"I can't - I have rehearsal"
It's March 1, a cloudy, unpleasantly dismal Sunday afternoon in Sarasota. After four weeks of non-stop rehearsing lines and songs in a big, empty room at 500 Tallevast, home of the Players Studios, the actors and backstage crew of "Titanic - The Musical" have now been on stage at the Players Theatre since Friday evening, running scenes and familiarizing themselves with probably the biggest, bulkiest, most voluminous set they have ever worked on: the story of the ill-fated voyage of the RMS Titanic.
Not just any ship, as we all know: this one's going to hit an iceberg, and most of the cast are going to die a horrible death in the freezing waters of the Atlantic. Families torn apart, children losing their parents, wives screaming for their husbands, while the ship's captain, architect and owner have nothing better to do than to bicker about who is responsible. We all know the story, of course, and no doubt thoughts of Leonardo & Kate, Céline Dion and "I'm the King of the World" spring to mind when the title is mentioned, but that was James Cameron's horrendously expensive 1997 movie filmed in a giant tank of water in an aircraft hangar. This is the stage musical, and although the ending may be the same, everything you're going to see here will be live. From March 11 until March 29, audiences will be able to witness a cast of over 50 people performing seamlessly and a backstage crew of around 25 moving silently, accompanied by a 6-piece orchestra playing beautifully.
Why are all these people here? Well, for one thing they all want to work with the show's director, Sarasota's "Mr. Musical", Bob Trisolini. There aren't many directors in Florida who can take on a show of these dimensions; the Players Artistic Director Jeffery Kin, himself an established stage director responsible for the recent success of the musical masterpiece "Spitfire Grill" at the Players, knows that a project of this magnitude is safe in Trisolini's hands. Bob, a New Jerseyite who just celebrated his 69th birthday, moved full-time to Sarasota with his partner Bob Nosal in 1998. He has meanwhile over 500 productions under his belt, and is highly respected as an award-winning director and choreographer in both community as well as corporate theatre.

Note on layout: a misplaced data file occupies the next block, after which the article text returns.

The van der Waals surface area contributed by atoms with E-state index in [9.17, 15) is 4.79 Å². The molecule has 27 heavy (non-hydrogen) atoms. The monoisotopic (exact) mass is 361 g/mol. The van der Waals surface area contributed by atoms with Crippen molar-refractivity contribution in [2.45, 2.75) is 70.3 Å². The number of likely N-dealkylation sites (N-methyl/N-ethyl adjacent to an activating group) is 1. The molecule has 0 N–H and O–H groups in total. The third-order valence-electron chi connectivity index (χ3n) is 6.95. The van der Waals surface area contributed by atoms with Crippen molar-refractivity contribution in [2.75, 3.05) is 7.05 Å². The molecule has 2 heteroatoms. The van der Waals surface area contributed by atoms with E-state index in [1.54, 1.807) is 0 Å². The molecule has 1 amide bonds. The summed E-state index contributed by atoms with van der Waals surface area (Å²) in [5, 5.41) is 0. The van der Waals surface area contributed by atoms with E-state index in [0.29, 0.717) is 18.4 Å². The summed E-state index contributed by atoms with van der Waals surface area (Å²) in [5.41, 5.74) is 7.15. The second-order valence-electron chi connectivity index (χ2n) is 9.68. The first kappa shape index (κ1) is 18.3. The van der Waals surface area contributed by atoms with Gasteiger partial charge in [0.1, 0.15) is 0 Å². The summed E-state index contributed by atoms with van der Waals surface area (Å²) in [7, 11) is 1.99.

I've had the pleasure of working with Bob on various shows, and I'm proud to call him my friend. The secret to his success? Preparation. He will sit for hundreds of hours at home and in production meetings before entering a rehearsal hall. Every movement is planned, every line of dialogue analyzed, every note of music choreographed. So that when Bob Trisolini enters the studio to greet his cast on the first day of rehearsal, he is in total control. And as a member of his cast, you trust him blindly.
Back at the Players on this murky Sunday, the cast is in place to start a run-through. The massive wooden gangplank and carcass of the Titanic's "inner below", both bare of any color or decoration, have been manoeuvred on to the stage by the volunteer crew, which is growing daily in numbers as word spreads that the Titanic set is the place to be.
Musical Director Todd Lindamood sits alone in the pit at the piano, the musical score spread out in front of him. A white scrim forms the curtain between him and the cast, who stand pensively in their respective places backstage. Patty Abate and Tony Becich, both experienced stage managers who have worked with Bob many times, call for silence. Joe Oshry, the show's lighting designer, sits in the auditorium making notes, while set designer Michael Newton-Brown runs around backstage with Players Technical Director Matt Nitsch. Costumer Kaylene McCaw sits in her workshop sewing, calling actors to come in for fittings.
They are counting down the days. In 7 days they will be in dress rehearsal, on the 8th they open to an audience. In 10 days' time, Bob Trisolini will give the cast and crew his final notes, then place the show in Patty Abate's hands for opening night. Titanic - The Musical, easily the biggest and most eagerly awaited show of the Players season, will begin its run.
But there is a long way to go until then.
It's Sunday afternoon, March 1. Todd Lindamood plays the opening notes of the overture, and Chris Caswell, who plays the Titanic's constructor Thomas Andrews, walks on to the stage and starts to sing.
The scrim is raised: Titanic - The Rehearsal begins.
This is Part One of a two-part feature on the making of the Players "Titanic - The Musical", which runs from March 11 to March 29 at the Players of Sarasota.
The second part will be published exclusively as "Featured Artist" in the www.AnythingArts.com newsletter on Thursday, March 19.
If you would like to purchase tickets to "Titanic - The Musical" or receive further information, please call the Players Box Office at 941 365-2494 or go online to www.theplayers.org.
Story and photos: Cliff Roles